Peer Sexual Harassment Victimization at School: The Roles of Student Characteristics, Cultural Affiliation, and School Factors

Shalhevet Attar-Schwartz*

*Corresponding author for this work

Research output: Contribution to journalArticlepeer-review

38 Scopus citations

Abstract

This study examines the links between students' reports of sexual harassment victimization by peers and a number of individual and school contextual factors. It is based on a nationally representative sample of 16,604 students in Grades 7 through 11 in 327 schools across Israel who completed questionnaires during class. Hierarchical Linear Modeling was used to examine the links. Overall, approximately one in four students (25.6%) were victims of at least one unwanted and unwelcome act of harassment by peers (such as being touched or pinched in sexual manner) in the prior month. The most vulnerable groups were Israeli-Arab boys and students with negative perceptions of their school climate. The school correlates associated with higher levels of victimization were a higher share of students with less-educated parents, larger schools and classrooms, and negative school climate. The interactions between gender and school-related factors indicate that the gender patterns are different for Israeli-Arab and Jewish schools and for schools with different concentrations of students' families with low socioeconomic status. The study emphasizes the need for an ecological perspective in addressing school-based sexual harassment.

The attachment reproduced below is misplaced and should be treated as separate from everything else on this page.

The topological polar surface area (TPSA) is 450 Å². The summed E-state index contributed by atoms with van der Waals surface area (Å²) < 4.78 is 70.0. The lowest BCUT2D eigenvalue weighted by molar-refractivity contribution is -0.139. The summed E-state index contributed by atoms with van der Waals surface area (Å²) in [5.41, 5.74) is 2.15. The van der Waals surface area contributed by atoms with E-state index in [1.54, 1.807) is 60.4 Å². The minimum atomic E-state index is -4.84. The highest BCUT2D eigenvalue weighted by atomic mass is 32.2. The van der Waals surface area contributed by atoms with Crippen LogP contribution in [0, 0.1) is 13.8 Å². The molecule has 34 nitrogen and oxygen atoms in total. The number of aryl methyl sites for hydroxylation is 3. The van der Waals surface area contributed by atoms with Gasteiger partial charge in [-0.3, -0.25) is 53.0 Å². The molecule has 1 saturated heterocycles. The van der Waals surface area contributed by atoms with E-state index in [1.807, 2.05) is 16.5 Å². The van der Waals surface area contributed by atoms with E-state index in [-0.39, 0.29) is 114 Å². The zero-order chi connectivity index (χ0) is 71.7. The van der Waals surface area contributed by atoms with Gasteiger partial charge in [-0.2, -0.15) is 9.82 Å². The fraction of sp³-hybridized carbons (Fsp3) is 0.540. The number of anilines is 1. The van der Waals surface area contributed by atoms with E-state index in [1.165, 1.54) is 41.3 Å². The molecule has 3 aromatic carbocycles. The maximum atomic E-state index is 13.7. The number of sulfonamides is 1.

Original languageAmerican English
Pages (from-to)407-420
Number of pages14
JournalAmerican Journal of Orthopsychiatry
Volume79
Issue number3
DOIs
StatePublished - Jul 2009

Keywords

  • cultural affiliation
  • gender
  • school climate
  • sexual harassment
  • socioeconomic

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